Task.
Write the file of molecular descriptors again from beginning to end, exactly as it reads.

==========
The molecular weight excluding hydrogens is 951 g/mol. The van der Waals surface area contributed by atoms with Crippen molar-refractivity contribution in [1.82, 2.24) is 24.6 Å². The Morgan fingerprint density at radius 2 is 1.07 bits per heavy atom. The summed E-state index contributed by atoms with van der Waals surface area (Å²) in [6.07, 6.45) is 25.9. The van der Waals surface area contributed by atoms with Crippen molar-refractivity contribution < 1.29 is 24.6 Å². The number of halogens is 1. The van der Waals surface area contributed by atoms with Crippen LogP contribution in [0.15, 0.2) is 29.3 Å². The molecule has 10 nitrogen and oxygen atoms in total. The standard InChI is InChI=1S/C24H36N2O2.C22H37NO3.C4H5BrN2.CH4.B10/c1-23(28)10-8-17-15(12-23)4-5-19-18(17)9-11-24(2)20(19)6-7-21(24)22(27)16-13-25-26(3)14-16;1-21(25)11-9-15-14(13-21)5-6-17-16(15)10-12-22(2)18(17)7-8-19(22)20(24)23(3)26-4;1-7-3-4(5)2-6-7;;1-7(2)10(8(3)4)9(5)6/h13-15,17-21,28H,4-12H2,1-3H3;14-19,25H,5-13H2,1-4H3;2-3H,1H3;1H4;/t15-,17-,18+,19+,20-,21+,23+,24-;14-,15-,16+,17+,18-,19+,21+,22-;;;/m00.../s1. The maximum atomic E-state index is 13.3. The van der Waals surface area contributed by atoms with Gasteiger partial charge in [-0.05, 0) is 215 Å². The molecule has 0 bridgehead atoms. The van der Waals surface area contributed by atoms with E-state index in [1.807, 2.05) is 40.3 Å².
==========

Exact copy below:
The molecular weight excluding hydrogens is 951 g/mol. The van der Waals surface area contributed by atoms with Crippen molar-refractivity contribution in [1.82, 2.24) is 24.6 Å². The Morgan fingerprint density at radius 2 is 1.07 bits per heavy atom. The summed E-state index contributed by atoms with van der Waals surface area (Å²) in [6.07, 6.45) is 25.9. The van der Waals surface area contributed by atoms with Crippen molar-refractivity contribution < 1.29 is 24.6 Å². The number of halogens is 1. The van der Waals surface area contributed by atoms with Crippen LogP contribution in [0.15, 0.2) is 29.3 Å². The molecule has 10 nitrogen and oxygen atoms in total. The standard InChI is InChI=1S/C24H36N2O2.C22H37NO3.C4H5BrN2.CH4.B10/c1-23(28)10-8-17-15(12-23)4-5-19-18(17)9-11-24(2)20(19)6-7-21(24)22(27)16-13-25-26(3)14-16;1-21(25)11-9-15-14(13-21)5-6-17-16(15)10-12-22(2)18(17)7-8-19(22)20(24)23(3)26-4;1-7-3-4(5)2-6-7;;1-7(2)10(8(3)4)9(5)6/h13-15,17-21,28H,4-12H2,1-3H3;14-19,25H,5-13H2,1-4H3;2-3H,1H3;1H4;/t15-,17-,18+,19+,20-,21+,23+,24-;14-,15-,16+,17+,18-,19+,21+,22-;;;/m00.../s1. The maximum atomic E-state index is 13.3. The van der Waals surface area contributed by atoms with Gasteiger partial charge in [-0.05, 0) is 215 Å². The molecule has 0 bridgehead atoms. The van der Waals surface area contributed by atoms with E-state index in [1.807, 2.05) is 40.3 Å².